In choice-based conjoint (CBC) analysis respondents’ decisions in choice settings are used to determine relevant attributes and attribute levels of the products considered. Yet, the cognitive process preceding the choice decision is usually ignored. The eye tracking technique can be used to gain additional insights on how information is processed in the context of preference measurement. However, because of the technical requirements, an efficient application of eye tracking is often hard to realize in managerial practice. Therefore, the use of alternative process-tracing approaches like Mouselab, which do not require extensive laboratory equipment, seems to be desirable. On the other hand, it has been indicated that Mouselab is not unproblematic, since it potentially influences the way information is processed. Against this background, the present paper explores whether applying Mouselab, instead of eye tracking, influences the way information is acquired and processed and whether respectively how this affects the validity of CBC results. The empirical study shows that Mouselab in fact changes the information acquisition process, but this does not affect the quality of the preference measurement results.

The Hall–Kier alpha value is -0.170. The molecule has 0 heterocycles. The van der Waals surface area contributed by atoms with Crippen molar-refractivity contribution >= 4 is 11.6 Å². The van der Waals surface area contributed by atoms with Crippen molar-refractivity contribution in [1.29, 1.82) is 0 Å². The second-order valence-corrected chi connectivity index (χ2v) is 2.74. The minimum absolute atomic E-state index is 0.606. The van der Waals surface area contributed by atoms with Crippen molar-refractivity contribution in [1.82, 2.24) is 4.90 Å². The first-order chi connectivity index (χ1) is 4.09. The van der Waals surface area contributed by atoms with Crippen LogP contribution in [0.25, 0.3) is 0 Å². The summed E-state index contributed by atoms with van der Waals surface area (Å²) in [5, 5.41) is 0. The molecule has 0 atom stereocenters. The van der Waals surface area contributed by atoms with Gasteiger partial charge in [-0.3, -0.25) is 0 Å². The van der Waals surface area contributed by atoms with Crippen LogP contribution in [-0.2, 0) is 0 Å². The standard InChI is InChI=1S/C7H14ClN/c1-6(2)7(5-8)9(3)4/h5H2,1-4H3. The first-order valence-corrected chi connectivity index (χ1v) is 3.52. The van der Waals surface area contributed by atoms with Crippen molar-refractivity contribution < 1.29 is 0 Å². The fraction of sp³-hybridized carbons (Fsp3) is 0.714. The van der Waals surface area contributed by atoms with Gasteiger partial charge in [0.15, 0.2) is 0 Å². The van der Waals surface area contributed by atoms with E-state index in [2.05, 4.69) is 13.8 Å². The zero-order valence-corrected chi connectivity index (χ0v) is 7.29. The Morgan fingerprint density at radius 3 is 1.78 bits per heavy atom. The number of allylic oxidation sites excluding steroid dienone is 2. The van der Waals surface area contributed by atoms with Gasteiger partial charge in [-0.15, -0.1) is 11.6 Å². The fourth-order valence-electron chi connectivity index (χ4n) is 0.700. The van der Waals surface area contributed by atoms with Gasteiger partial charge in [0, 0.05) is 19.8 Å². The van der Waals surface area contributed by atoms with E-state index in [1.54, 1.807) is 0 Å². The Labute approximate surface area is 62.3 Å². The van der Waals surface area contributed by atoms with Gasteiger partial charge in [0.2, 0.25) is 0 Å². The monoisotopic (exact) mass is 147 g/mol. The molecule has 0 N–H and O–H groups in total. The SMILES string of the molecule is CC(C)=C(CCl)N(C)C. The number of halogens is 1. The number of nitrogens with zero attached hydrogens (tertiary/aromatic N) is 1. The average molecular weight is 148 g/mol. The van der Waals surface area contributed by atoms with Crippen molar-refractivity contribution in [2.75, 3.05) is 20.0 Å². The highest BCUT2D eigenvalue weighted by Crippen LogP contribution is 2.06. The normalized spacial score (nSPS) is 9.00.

Marketing Zfp - Journal of Research and Management, 2010, Vol 32, Issue 3, p. 133-143